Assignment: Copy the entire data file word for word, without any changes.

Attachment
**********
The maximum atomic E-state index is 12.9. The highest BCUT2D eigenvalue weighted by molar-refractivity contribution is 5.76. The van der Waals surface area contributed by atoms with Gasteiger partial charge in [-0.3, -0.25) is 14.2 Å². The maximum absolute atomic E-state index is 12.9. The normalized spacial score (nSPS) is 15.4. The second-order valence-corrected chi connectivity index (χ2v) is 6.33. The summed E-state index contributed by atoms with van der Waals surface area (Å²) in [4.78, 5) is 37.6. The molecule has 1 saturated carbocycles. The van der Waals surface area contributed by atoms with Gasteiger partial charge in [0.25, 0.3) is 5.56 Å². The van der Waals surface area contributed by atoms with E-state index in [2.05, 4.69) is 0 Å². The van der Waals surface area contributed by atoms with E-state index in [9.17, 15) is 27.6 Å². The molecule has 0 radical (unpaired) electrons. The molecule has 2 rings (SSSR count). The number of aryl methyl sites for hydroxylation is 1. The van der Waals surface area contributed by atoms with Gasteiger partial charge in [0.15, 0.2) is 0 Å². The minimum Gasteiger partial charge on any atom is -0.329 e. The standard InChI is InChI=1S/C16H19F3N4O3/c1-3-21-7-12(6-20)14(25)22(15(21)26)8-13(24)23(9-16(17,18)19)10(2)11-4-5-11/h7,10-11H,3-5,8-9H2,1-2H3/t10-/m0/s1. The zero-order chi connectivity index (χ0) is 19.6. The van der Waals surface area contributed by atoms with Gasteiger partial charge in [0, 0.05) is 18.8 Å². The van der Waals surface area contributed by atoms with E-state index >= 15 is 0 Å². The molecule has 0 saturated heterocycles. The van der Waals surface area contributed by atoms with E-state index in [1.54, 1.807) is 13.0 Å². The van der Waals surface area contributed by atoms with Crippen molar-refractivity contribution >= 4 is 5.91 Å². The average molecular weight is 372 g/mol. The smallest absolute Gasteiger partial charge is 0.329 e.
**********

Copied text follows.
The maximum atomic E-state index is 12.9. The highest BCUT2D eigenvalue weighted by molar-refractivity contribution is 5.76. The van der Waals surface area contributed by atoms with Gasteiger partial charge in [-0.3, -0.25) is 14.2 Å². The maximum absolute atomic E-state index is 12.9. The normalized spacial score (nSPS) is 15.4. The second-order valence-corrected chi connectivity index (χ2v) is 6.33. The summed E-state index contributed by atoms with van der Waals surface area (Å²) in [4.78, 5) is 37.6. The molecule has 1 saturated carbocycles. The van der Waals surface area contributed by atoms with Gasteiger partial charge in [0.25, 0.3) is 5.56 Å². The van der Waals surface area contributed by atoms with E-state index in [2.05, 4.69) is 0 Å². The van der Waals surface area contributed by atoms with E-state index in [9.17, 15) is 27.6 Å². The molecule has 0 radical (unpaired) electrons. The molecule has 2 rings (SSSR count). The number of aryl methyl sites for hydroxylation is 1. The van der Waals surface area contributed by atoms with Gasteiger partial charge in [0.15, 0.2) is 0 Å². The minimum Gasteiger partial charge on any atom is -0.329 e. The standard InChI is InChI=1S/C16H19F3N4O3/c1-3-21-7-12(6-20)14(25)22(15(21)26)8-13(24)23(9-16(17,18)19)10(2)11-4-5-11/h7,10-11H,3-5,8-9H2,1-2H3/t10-/m0/s1. The zero-order chi connectivity index (χ0) is 19.6. The van der Waals surface area contributed by atoms with Gasteiger partial charge in [0, 0.05) is 18.8 Å². The van der Waals surface area contributed by atoms with E-state index >= 15 is 0 Å². The molecule has 0 saturated heterocycles. The van der Waals surface area contributed by atoms with E-state index in [1.54, 1.807) is 13.0 Å². The van der Waals surface area contributed by atoms with Crippen molar-refractivity contribution >= 4 is 5.91 Å². The average molecular weight is 372 g/mol. The smallest absolute Gasteiger partial charge is 0.329 e.